They have been around since 1994, and they are popular in Russia, but few people outside of their native country have ever heard of Pushking. With many albums in both Russian and English, it's about damn time this great band was introduced to the rest of the world.
The World as We Love It is quite an interesting concept. It brings together 18 of the band's hit songs, which have been re-recorded as duets with some big name musicians. I'm usually not a big fan of when bands re-record their well-known songs, but if rock gods like Paul Stanley and Alice Cooper believe in this band enough to work with them, I shall give them my full attention.
After a 15-second intro of the band singing the album's title, the first two tracks on The World as We Love It are "Nightrider" and "It'll Be OK"--featuring Billy F. Gibbons of ZZ Top. "Nightrider" is a hugely energetic rock song with a driving beat. The parts leading up to the chorus take on a funky groove that adds a little something extra, making it more interesting than your usual Speedracer driving song.
Gibbons hands over some of his guitar duties to Nuno Bettencourt of Extreme for "It'll Be OK," but he continues to lend his gruff voice (and beard!) to The World as We Love It. This track is quite a bit different than the previous one. The band slows things down, incorporating more a bluesy feel. The song feels heavier, despite the fact that it's not as "hard and fast" as the last one too. Gibbons' vocals combined with Bettencourt's superb guitar work almost gives this song a Black Label Society quality.
I was highly impressed with Gibbons' vocal intensity on his two tracks. He still sounds so young and energetic, and it's great to see that side of him shine through by him collaborating with a much younger band like Pushking. There is even a music video for "It'll Be OK" featuring Billy, Nuno, and Pushking rocking out and kicking ass together.
The following track is "Troubled Love" featuring Alice Cooper and guitarist Keri Kelli. From the very first "Oh yeah!" this song absolutely screams Alice Cooper! I wish he would release it on one of his own albums. This hard rocker with a catchy chorus about a psycho girlfriend is fun, and it won't stay out of your head.
The very next song, "Stranger's Song", reminded me of a late '80s/early '90s Alice Cooper ballad, and during my first listen, I was willing to bet that Alice had contributed to another song on The World as We Love It. By the second verse, however, I could tell that it actually wasn't The Coop lending providing the vocals to this particular track--it was prolific rock and blues singer John Lawton who is famous for his work with the band Uriah Heep. Regardless, the vocals are great, but the highlight of this slow, dramatic ballad is Steve Stevens' guitar solo. It's crisp, clean, and clear, and helps to further the drama and story of this song.
There are several ballads on this album--most which are great and then a couple of which sound a bit dated if not cheesy. I've always liked Nazareth, but their ex-vocalist Dan McCafferty was handed some sappy love songs to sing. He's a talented guy, so he does well with what he was given.
One ballad that really stands out among the rest is the epic "My Reflections After Seeing the Schindler's List Movie". Steve Vai plays guitar on this track, but there is no guest vocalist on this one. Pushking's vocalist, songwriter, and leader, Konstantin "Koha" Shustarev is on his own for this this one. He has a gruff, powerful voice much like Billy F. Gibbons--except he has a sweet Russian accent, adding a different flavor.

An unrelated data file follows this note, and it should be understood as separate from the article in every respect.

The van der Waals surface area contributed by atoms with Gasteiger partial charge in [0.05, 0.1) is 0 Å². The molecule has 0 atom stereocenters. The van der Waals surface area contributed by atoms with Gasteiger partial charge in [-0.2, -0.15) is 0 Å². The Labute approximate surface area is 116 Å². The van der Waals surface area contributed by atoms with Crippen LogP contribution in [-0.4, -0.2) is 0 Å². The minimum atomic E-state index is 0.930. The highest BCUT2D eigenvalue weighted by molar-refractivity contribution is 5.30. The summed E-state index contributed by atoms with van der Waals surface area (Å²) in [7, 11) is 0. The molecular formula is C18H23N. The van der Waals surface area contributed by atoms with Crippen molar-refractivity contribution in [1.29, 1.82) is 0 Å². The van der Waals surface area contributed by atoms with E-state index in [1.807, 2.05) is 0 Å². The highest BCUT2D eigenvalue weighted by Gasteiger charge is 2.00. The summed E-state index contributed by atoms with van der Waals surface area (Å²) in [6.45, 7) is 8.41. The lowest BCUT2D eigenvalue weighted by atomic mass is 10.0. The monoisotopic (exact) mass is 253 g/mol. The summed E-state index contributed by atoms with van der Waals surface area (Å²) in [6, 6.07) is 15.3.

While the title is cumbersome, the song is exactly about the title says, "My Reflections After Seeing the Schindler's List Movie". The track is reminiscent of a more serious, thought provoking "Winds of Change" by The Scorpions--without the whistling. Instead, this reflection on the dark side of humanity (and changing it for the better) contains a beautiful chorus sung in Hebrew. It's absolutely gorgeous, but also illustrate the seriousness of Schindler's List and the horrors inflicted upon the Jewish people.
My favorite and the final track from The World as We Love It is "Kukarracha." It is the grand all-star finale to Pushking's 18-song introduction to the world. It features Paul Stanley (also on "Cut the Wire"), Glenn Hughes (who makes several appearances), and Steve Lukather.
I love this song because A) Paul f'n Stanley sings on it, B) It makes me grin from ear-to-ear, and C) The vocal harmonies are killer.
This hard rocking song is a about really being into this woman, despite her quirks and peculiarity. It's catchy chorus of, "Ku-ku-ku-ku-ku-ku yeah/ Ku-ku-ku-ku-ra-cha" is a lot of fun, and you can definitely hear the performers having fun in the studio on this one.
The World as We Love It features a ton of great songs. The songs themselves, performed by Pushking and their famous friends, are the main focus of the album. It shows everyone outside of Russia how good Pusking, especially Koha, are at songwriting. However, I am curious to hear an album performed entirely by Pushking to find out what they alone sound like on an assortment of songs.
Bringing together the rock royalty--including Graham Bonnet, Joe Lynn Turer, Jorn Lande, Udo Dirkschneider, and Joe Bonamossa, among others--was a brilliant strategy employed by Pushking and the producers to attract some attention to this project. With a number of diverse songs whose sounds change with each collaborating artist, there is no reason why The World as We Love It shouldn't gain Pushking that much-deserved attention it deserves.
8 out of 10 stars
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